Wednesday, August 13, 2014

Q & A on Indian Economy

Q&A with Business Standard

Q1. The last few years has seen a shift in the composition of household savings away from financial assets. However in light of a fall in inflation which essentially translates to higher real interest rates/deposit rates, and a buoyant stock market, will we see a shift away from physical assets? if so, will this lead to an increase in bank deposits and thus impact deposit and credit rates?

A1: The Inflation expectations, sampled by the RBI still unbelievably(to me) high. If these reflect actual consumer expectations, then the shift to financial savings will only occur when they come down. On the on other hand, actual inflation is declining and if expectations follow these as has normally happened in the past, financial savings should increase with a decline in inflation. This will impact bank deposits and deposit and credit rates in the expected direction.

Q2. With the US Fed likely to phase out quantitative easing and expected to raise interest rates next year, in light of strong GDP and employment numbers, will we see any impact on capital flows to India? how will this impact the proposed disinvestment that will be unveiled over the coming months?

A2: very time there is a change in forecasts of US growth, it is accompanied by speculation about tapering of easy monetary policy by the US Federal Reserve Board and volatility in financial markets. Higher US growth combined with further tapering will lead to higher international interest rates and volatility in capital flows to emerging markets. But I believe this will be a short term phenomenon as far as its affect on India. Over any period longer than a month or so, flows to India will be determined by the soundness of our macro-economic policy and the growth enhancing (policy & institutional) reforms.

Q3. On the framework of monetary policy, we have seen how central banks in other countries are looking multiple indicators such as employment numbers, nominal gdp growth, rather than focusing solely on inflation. Do you think an inflation targeting regime will restrict RBI's room to maneuver?

A3: When the Raghu Ram Rajan Committee first raised the issue of "inflation targeting" in 2006-2007 I opposed it on the grounds that (1) Indian financial markets were highly segmented, underdeveloped & far from efficiency of US, UK markets. (2) That economic growth was still too dependent on government policy and governance actions that affected the supply side, to be treated as totally  independent of policies for inflation control and (3) We didnt have adequate predictive models for linking monetary policy instruments with future inflation, partly for the reasons 1 & 2. Since then it has been clarified by Dr. Rajan that "inflation targetting" doesn't mean that other elements such as actual and potential economic growth will be totally ignored. This "soft" version of inflation targetting can take care of the concerns that I had raised. 

Q4. The IIP data for the last few months has seen an uptick on the back of an incipient revival in manufacturing. What are your expectations going forward? do you think that the recovery in manufacturing is getting more broad based?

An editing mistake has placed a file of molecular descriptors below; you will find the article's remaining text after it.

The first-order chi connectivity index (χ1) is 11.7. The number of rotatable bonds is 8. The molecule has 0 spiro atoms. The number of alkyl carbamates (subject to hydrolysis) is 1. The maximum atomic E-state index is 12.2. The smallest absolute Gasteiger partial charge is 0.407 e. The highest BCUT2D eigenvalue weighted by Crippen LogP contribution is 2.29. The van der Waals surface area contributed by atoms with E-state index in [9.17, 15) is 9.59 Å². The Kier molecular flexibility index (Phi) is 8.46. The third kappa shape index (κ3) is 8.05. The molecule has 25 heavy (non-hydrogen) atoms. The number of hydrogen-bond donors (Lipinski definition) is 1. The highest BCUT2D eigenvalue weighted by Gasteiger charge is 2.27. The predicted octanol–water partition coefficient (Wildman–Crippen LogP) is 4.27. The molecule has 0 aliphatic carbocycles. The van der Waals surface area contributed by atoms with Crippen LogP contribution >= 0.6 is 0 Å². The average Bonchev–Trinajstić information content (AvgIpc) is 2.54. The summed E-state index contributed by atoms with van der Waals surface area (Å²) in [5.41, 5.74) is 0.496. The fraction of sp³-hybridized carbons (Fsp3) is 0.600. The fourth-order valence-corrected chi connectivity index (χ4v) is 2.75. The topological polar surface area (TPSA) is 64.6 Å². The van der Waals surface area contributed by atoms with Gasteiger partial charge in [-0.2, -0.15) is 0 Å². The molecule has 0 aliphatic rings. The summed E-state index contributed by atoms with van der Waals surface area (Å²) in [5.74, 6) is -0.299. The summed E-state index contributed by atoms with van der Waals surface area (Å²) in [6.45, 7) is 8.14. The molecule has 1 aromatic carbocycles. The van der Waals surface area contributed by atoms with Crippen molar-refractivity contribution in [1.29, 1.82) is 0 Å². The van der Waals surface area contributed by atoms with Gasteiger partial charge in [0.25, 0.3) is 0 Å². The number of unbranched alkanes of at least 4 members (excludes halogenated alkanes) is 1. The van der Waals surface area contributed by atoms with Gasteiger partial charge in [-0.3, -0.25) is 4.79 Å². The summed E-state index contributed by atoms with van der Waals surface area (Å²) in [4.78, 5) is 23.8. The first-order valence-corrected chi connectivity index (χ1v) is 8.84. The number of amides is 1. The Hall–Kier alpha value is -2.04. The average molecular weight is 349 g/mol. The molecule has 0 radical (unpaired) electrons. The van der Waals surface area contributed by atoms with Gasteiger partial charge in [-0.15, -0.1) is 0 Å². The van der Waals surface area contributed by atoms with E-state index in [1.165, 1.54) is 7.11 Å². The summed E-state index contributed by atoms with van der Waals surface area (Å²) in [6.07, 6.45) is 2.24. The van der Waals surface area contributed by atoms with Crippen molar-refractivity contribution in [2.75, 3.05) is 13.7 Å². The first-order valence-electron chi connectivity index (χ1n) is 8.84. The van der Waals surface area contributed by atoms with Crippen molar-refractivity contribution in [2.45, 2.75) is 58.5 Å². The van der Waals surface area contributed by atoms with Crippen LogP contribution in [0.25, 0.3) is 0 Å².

A4: This has been the longest bottom in the IIP in the last two decades i.e. the IIP has been at the bottom of a stretched out U. Given the unprecedented nature of this bottom, it is hazardous to make predictions with a few months of positive data. Nevertheless I believe the recovery in IIP has finally started.  However I still have doubts that the recovery will be very rapid, given the uncertainties in the global situation and the natural learning/taking charge process that a new government inevitably has.

Q5: While we are seeing an uptick in various indicators such as auto sales, why are sales of commercial vehicles lagging?

A5: The former is an indicator of reviving consumption, while the latter is linked to investment. The revival of the investment cycle was expected by informed analysts to lag that of the consumption one.

Q6: On inflation, do you think the fall is temporary or permanent, especially in light of firming up of fruits and vegetable prices? how do you think inflation will trend in the coming months?

A6: Because of the importance of seasonality in vegetables, fruits and many other agricultural commodity it is very important to look either at de-seasonalised data when talking about month to month changes (eg June 2014 to July 2014) or to look at the annual change (July 2014 over July 2013 & June 2014 over June 2013). Overall I believe that Inflation is on downward trend at this point. However the uncertainty arising from poor monsoon in certain regions and oil price spikes cannot be ignored.

Other Questions

Q1:  What is the likely effect of the anticipated taper in US Feds Monetary policy

A1: This will lead to a rise in US and global interest rates with the expected increase in Asset price adjustments. Consequently, capital flows into and out of Indian stock market and debt instruments will also be affected. However, in my judgement these effects will be short term. Medium term capital flow will be driven by expectations about the speed of recovery of Indian growth, speed of decline of inflation and economic reforms to bring these two about. Capital inflows will resume quickly if there is confidence that Indian reforms will ensure growth recovery and inflation decline.

1 comment:

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